Growing up, if you asked me to provide a name associated with the term philanthropy, my first thought would have been Andrew Carnegie. Carnegie was a Scottish-American industrialist who, in his later years, became known for his philanthropic giving. I still recall my first trip to Pittsburgh, Pennsylvania and seeing one of the 2,500 libraries that were built with his charitable funding. These institutions, for which he also provided operating support, would educate and expand the knowledge base of children and adults for generations. For me, Carnegie provided physical evidence of philanthropy that I could feel and experience. As an African-American teen, his libraries provided access to my cultural history that was difficult to access before the days of the internet search.
Today, philanthropists like Warren Buffett and Bill and Melinda Gates are recognized globally for providing high-level donations to charitable organizations. However, when I asked 10 American teens to associate names with the term philanthropy, none of these names were on their list. Not surprisingly, youth today responded with the names of people whose work they felt touched their lives — people like Michael Jordan and MacKenzie Scott. Prior to 2020, Jordan’s name would have been mainly recognized by students for his accomplishments on the basketball court and his stylish sneakers. For Scott, the press consistently identified her as the ex-wife of Jeff Bezos (note: Jeff Bezos is rarely, if ever, identified in articles as the ex-husband of MacKenzie Scott), so up until 2020, students would have associated her name mostly with Bezos and Amazon. In 2020, that all changed.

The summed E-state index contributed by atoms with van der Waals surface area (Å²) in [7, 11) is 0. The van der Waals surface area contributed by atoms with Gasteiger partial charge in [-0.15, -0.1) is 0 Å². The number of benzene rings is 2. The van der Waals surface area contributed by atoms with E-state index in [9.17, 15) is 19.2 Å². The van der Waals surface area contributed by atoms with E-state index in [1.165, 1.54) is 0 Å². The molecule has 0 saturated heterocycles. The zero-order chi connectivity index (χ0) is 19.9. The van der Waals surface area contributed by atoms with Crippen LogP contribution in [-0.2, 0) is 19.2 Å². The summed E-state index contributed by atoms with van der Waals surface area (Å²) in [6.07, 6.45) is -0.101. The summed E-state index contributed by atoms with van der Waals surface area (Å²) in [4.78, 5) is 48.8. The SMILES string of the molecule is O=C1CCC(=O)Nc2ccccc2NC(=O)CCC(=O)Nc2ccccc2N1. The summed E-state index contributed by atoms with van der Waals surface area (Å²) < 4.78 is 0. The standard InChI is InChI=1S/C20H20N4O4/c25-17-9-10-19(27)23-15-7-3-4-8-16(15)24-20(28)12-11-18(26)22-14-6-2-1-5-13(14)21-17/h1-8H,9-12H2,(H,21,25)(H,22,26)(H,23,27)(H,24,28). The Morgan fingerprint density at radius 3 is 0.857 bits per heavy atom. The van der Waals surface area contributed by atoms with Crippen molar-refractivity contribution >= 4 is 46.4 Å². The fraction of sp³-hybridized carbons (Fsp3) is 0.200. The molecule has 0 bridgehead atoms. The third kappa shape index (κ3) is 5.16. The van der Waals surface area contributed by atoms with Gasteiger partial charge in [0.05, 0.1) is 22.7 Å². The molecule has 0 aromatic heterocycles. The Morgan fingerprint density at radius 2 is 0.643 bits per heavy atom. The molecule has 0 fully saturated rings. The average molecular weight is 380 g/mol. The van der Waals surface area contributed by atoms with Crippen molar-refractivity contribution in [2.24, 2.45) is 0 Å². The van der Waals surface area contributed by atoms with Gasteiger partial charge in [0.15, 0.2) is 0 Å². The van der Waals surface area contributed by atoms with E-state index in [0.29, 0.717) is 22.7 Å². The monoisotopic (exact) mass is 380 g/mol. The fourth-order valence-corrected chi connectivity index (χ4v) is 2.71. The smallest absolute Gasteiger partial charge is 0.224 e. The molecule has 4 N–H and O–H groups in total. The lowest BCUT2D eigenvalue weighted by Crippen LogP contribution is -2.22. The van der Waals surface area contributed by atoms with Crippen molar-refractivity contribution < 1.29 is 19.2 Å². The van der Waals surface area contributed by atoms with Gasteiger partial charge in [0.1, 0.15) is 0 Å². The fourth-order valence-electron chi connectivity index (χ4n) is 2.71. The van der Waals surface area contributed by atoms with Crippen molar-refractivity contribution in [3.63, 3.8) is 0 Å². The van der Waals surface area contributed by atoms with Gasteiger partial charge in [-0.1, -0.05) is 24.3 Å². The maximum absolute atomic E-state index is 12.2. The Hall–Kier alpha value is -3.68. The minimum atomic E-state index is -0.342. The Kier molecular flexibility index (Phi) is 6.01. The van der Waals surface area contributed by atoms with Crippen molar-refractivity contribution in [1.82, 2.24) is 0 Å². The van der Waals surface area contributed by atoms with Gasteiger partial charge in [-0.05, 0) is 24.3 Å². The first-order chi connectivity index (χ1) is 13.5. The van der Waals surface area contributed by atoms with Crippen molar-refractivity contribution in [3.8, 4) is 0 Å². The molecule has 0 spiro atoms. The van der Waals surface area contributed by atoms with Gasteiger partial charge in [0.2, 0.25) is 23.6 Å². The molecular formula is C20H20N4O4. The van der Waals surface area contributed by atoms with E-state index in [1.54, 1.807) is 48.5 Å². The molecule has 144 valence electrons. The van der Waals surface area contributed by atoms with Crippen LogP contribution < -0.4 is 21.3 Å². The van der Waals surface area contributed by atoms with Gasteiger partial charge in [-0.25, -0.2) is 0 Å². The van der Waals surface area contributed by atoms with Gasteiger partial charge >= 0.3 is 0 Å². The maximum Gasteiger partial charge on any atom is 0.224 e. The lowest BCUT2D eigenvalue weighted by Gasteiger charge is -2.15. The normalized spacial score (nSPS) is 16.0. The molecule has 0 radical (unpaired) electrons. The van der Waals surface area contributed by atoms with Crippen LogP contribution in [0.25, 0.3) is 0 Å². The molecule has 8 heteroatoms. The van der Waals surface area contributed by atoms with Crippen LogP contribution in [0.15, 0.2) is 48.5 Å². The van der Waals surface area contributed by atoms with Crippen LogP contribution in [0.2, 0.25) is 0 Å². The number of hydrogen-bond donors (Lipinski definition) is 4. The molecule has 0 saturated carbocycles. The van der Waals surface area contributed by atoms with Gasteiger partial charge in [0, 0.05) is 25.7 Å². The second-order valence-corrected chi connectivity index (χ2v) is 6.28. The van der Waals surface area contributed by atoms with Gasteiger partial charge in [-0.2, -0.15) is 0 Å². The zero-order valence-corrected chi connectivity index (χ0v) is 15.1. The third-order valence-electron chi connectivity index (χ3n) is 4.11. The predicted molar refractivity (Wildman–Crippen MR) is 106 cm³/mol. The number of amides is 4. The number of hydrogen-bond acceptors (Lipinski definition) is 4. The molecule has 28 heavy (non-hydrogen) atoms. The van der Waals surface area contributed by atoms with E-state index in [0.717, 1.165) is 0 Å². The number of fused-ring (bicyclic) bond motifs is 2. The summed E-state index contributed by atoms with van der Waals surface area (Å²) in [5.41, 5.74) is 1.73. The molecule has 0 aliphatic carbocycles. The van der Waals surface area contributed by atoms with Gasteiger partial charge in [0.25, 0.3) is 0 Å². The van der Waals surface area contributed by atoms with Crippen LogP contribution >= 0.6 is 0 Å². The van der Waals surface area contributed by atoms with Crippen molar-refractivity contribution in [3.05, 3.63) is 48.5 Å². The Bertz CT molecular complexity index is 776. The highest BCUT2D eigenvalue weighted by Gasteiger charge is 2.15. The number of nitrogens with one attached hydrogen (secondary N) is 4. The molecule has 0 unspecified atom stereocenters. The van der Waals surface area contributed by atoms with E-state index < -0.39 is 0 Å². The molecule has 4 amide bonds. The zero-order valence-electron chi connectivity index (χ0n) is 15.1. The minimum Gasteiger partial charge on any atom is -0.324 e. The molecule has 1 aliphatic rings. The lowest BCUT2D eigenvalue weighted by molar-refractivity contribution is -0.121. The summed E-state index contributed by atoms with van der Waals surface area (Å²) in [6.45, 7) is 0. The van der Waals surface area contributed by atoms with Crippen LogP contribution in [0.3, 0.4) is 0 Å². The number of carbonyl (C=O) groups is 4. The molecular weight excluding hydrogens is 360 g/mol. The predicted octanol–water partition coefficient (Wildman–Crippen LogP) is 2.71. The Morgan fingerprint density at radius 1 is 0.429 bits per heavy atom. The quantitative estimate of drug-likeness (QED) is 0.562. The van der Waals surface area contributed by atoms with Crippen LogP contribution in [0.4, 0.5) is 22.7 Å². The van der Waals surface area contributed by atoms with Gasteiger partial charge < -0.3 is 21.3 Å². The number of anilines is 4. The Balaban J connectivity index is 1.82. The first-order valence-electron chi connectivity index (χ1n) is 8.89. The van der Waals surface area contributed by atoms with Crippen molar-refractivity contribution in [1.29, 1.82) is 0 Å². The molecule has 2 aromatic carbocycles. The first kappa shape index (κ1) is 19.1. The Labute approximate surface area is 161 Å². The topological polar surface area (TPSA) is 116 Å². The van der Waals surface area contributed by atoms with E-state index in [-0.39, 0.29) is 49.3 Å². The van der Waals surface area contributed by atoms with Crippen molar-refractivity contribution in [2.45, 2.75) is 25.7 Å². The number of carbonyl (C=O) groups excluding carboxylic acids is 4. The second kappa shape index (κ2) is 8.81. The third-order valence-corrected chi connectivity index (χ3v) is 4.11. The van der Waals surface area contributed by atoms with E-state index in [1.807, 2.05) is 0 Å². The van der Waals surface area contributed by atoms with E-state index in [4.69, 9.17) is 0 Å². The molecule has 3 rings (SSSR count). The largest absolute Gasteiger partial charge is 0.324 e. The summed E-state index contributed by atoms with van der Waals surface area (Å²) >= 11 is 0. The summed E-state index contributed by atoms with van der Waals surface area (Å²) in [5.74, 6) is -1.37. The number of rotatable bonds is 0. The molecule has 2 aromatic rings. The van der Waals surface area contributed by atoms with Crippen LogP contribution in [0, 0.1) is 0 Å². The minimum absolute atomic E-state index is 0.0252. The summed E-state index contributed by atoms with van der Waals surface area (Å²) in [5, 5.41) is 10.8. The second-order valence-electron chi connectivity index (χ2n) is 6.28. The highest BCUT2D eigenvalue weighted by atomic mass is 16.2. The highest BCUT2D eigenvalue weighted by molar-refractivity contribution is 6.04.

Inspired by the social unrest in America that followed the killings of Breonna Taylor and George Floyd, and a global pandemic that held everyone inside, Americans were forced to face the ongoing impact of systemic racism and its devastating impact on the African-American community. In June 2020, Jordan announced his $100 million commitment to Black Lives Matter and social justice organizations. Utilizing a trust-based philanthropy approach, Scott announced over $4 billion in donations to charity. There was no application process, interview, or supporting documents. In addition to the gargantuan amount, Scott’s donations made headlines as being the largest donations to Historically Black Colleges and Universities (HBCUs).
Another unique aspect that tied Jordan’s and Scott’s philanthropic style was the fact that the majority of their respective donations went to charities directed by leaders of color. According to Dr. Danielle Moss Lee, CEO of Oliver Scholars, “It’s estimated that 80 percent of the nonprofit workforce in NYC is made up of people of color, and 80 percent of those workers are women of color. Yet, only 16 percent of nonprofit CEOs in New York are people of color.” The alignment of major donors committed to supporting diverse-led nonprofits serving people of color represents a major shift in the paradigm of giving. When asked why they named Jordan and Scott, the students had a united response — their giving impacts people who look like us. To Michael Jordan and McKenzie Scott, I salute you both and thank you for changing the face and focus of philanthropy.
Sophia Hanson serves as Senior Program Officer with The Alliance for Health Equity (AHE). The Alliance for Health Equity is a responsive philanthropic organization that focuses on changing the persistent inequities in health care, housing, education, and economic opportunities in the Greater Coatesville, Pennsylvania area.